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4840.0.55.001 - Mental Health of Young People, 2007  
Latest ISSUE Released at 11:30 AM (CANBERRA TIME) 19/07/2010  First Issue
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PREVALENCE OF MENTAL DISORDERS


In 2007, approximately three-quarters (76%) of all young people assessed their own mental health as excellent or very good. However, around one-quarter of all young people had a mental disorder* in the previous year (approximately 26% or 671,000 young people). The rate of mental disorders for people living in private dwellings gradually decreased from 26% in the 16-24 years age group to 22% in the 45-54 years age group, after which it declined more rapidly to 6% of those aged 75-85 years (as shown in Graph 1.1). Around one-quarter of people with a mental disorder in each age group had a severe level of impairment associated with their disorder, with the remainder having a mild or moderate level.


Graph 1.1 Prevalence of mental disorders(a)(b), Australia - 2007


(a) People aged 16-85 years who met criteria for diagnosis of a lifetime mental disorder and had symptoms in the 12 months prior to interview.
(b) A person may have had more than one disorder.


The SMHWB focused on three main groups of disorders: Anxiety, Affective and Substance Use. The rates of each of these disorders differed with age. The rate of Anxiety disorders (15%) and Affective disorders (6%) for young people increased slightly to 18% and 8% respectively for those aged 35-44, after which rates declined in older age groups. The rate of Substance Use disorders, however, was highest in young people aged 16-24 years (13%) after which the rate dropped steadily to around 1% of people aged 65-85 years (as shown in Graph 1.2).


Graph 1.2 Prevalence of selected mental disorders(a)(b), Australia - 2007


(a) People aged 16-85 years who met criteria for diagnosis of a lifetime mental disorder and had symptoms in the 12 months prior to interview.
(b) A person may have had more than one mental disorder.


Young people were more likely to have Anxiety disorders (15%) and Substance Use disorders (13%) than Affective disorders (6%).

Young women were more likely than young men to have had any mental disorder in the year prior to the interview (374,800 or 30% compared with 296,300 or 23% respectively). Young women were also around twice as likely as young men to have an Affective disorder (8% compared with 4%) or an Anxiety disorder (22% compared with 9%). Substance Use disorders, involving Harmful Use of, or Dependency on, alcohol or other drugs, were more common in young men (16%) than in young women (10%) (as shown in Graph 1.3).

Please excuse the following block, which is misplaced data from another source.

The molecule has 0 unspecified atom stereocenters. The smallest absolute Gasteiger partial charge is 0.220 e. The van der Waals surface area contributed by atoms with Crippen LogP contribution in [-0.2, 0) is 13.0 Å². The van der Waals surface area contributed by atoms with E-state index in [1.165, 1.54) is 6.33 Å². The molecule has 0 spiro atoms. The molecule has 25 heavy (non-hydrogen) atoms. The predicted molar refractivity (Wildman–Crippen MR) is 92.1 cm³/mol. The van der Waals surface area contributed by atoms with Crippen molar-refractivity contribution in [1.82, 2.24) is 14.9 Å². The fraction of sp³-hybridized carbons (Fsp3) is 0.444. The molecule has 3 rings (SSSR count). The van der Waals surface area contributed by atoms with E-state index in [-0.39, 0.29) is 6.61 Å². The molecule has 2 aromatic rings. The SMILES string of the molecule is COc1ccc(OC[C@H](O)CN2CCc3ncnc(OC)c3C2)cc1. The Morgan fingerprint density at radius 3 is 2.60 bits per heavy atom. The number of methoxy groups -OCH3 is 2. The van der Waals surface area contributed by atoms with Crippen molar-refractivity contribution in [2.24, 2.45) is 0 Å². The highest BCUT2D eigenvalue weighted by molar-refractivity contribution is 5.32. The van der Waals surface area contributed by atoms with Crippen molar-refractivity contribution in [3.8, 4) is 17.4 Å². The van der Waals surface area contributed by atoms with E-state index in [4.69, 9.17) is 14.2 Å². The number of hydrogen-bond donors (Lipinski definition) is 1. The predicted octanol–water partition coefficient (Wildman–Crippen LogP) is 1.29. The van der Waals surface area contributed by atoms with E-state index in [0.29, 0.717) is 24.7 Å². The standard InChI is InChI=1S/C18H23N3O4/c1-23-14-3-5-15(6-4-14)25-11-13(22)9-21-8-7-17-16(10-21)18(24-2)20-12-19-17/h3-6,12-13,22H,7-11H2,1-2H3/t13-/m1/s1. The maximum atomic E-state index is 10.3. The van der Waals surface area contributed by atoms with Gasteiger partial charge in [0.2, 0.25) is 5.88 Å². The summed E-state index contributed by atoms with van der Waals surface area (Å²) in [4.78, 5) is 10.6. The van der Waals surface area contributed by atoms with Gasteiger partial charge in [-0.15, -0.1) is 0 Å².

Graph 1.3 Young people with selected mental disorders(a)(b), Australia - 2007

(a) People aged 16–24 years who met criteria for diagnosis of a lifetime mental^disorder and had symptoms in the 12 months prior to interview.
(b) A person may have more than one mental disorder. The components when^added may therefore not add to the total shown.


The most common Anxiety disorder among young people was Post-Traumatic Stress Disorder (8%). This disorder arises as a delayed response to a distressing event that is outside the range of usual human experience (4), for example, combat experience, a life-threatening accident, or an unexpected death of someone very close.

Among young people, the most common Substance Use disorder was Harmful Use of Alcohol (9%). Harmful Use is a pattern of use that is responsible for (or substantially contributes to) physical or psychological harm, including impaired judgement or dysfunctional behaviour (4).

Bipolar Affective Disorder and Depression (both 3%) were the most commonly occurring Affective disorders among young people in the previous year. Bipolar Affective Disorder is characterised by repeated episodes in which an individual's mood and activity levels are significantly disturbed - on some occasions lowered (depression) and on some occasions elevated (mania or hypomania). Depression can occur in mild, moderate or severe episodes in which an individual experiences a state of gloom, despondency or sadness lasting at least two weeks. The person may experience a low mood, loss of interest and enjoyment, and reduced energy (4).




*This article focuses on young people who met criteria for a diagnosis of a lifetime mental disorder and who experienced symptoms in the 12 months prior to the survey.

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